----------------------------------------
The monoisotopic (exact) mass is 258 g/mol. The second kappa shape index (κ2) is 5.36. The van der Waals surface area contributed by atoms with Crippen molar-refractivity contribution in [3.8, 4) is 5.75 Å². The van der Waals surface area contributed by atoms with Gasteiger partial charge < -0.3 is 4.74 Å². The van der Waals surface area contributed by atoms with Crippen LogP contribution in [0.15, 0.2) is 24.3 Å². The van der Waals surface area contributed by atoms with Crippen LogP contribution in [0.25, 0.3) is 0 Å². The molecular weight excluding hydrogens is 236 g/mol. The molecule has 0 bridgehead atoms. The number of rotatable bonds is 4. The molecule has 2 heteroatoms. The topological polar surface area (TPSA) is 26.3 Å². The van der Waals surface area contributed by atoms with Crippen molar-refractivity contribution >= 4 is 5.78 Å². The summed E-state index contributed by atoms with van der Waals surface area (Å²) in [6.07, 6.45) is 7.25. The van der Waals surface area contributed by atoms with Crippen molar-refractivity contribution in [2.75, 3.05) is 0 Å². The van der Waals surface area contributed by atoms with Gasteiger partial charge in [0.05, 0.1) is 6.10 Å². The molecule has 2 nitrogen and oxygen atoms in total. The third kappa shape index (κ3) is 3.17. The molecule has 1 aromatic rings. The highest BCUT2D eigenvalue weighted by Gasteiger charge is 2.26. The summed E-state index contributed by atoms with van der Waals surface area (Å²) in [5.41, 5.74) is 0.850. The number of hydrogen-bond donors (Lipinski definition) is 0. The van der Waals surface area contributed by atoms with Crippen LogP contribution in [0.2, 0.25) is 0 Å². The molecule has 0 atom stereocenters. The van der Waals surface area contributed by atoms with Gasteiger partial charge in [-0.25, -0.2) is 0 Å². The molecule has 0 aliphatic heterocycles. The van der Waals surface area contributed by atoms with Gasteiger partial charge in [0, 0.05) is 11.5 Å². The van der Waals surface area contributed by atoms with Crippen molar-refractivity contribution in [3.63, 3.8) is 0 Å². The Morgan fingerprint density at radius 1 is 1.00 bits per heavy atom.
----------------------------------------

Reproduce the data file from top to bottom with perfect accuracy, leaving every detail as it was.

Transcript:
The monoisotopic (exact) mass is 258 g/mol. The second kappa shape index (κ2) is 5.36. The van der Waals surface area contributed by atoms with Crippen molar-refractivity contribution in [3.8, 4) is 5.75 Å². The van der Waals surface area contributed by atoms with Gasteiger partial charge < -0.3 is 4.74 Å². The van der Waals surface area contributed by atoms with Crippen LogP contribution in [0.15, 0.2) is 24.3 Å². The van der Waals surface area contributed by atoms with Crippen LogP contribution in [0.25, 0.3) is 0 Å². The molecular weight excluding hydrogens is 236 g/mol. The molecule has 0 bridgehead atoms. The number of rotatable bonds is 4. The molecule has 2 heteroatoms. The topological polar surface area (TPSA) is 26.3 Å². The van der Waals surface area contributed by atoms with Crippen molar-refractivity contribution >= 4 is 5.78 Å². The summed E-state index contributed by atoms with van der Waals surface area (Å²) in [6.07, 6.45) is 7.25. The van der Waals surface area contributed by atoms with Crippen molar-refractivity contribution in [2.75, 3.05) is 0 Å². The van der Waals surface area contributed by atoms with Gasteiger partial charge in [0.05, 0.1) is 6.10 Å². The molecule has 2 nitrogen and oxygen atoms in total. The third kappa shape index (κ3) is 3.17. The molecule has 1 aromatic rings. The highest BCUT2D eigenvalue weighted by Gasteiger charge is 2.26. The summed E-state index contributed by atoms with van der Waals surface area (Å²) in [5.41, 5.74) is 0.850. The number of hydrogen-bond donors (Lipinski definition) is 0. The van der Waals surface area contributed by atoms with Crippen LogP contribution in [0.2, 0.25) is 0 Å². The molecule has 0 atom stereocenters. The van der Waals surface area contributed by atoms with Gasteiger partial charge in [-0.25, -0.2) is 0 Å². The molecule has 0 aliphatic heterocycles. The van der Waals surface area contributed by atoms with Gasteiger partial charge in [0, 0.05) is 11.5 Å². The van der Waals surface area contributed by atoms with Crippen molar-refractivity contribution in [3.63, 3.8) is 0 Å². The Morgan fingerprint density at radius 1 is 1.00 bits per heavy atom.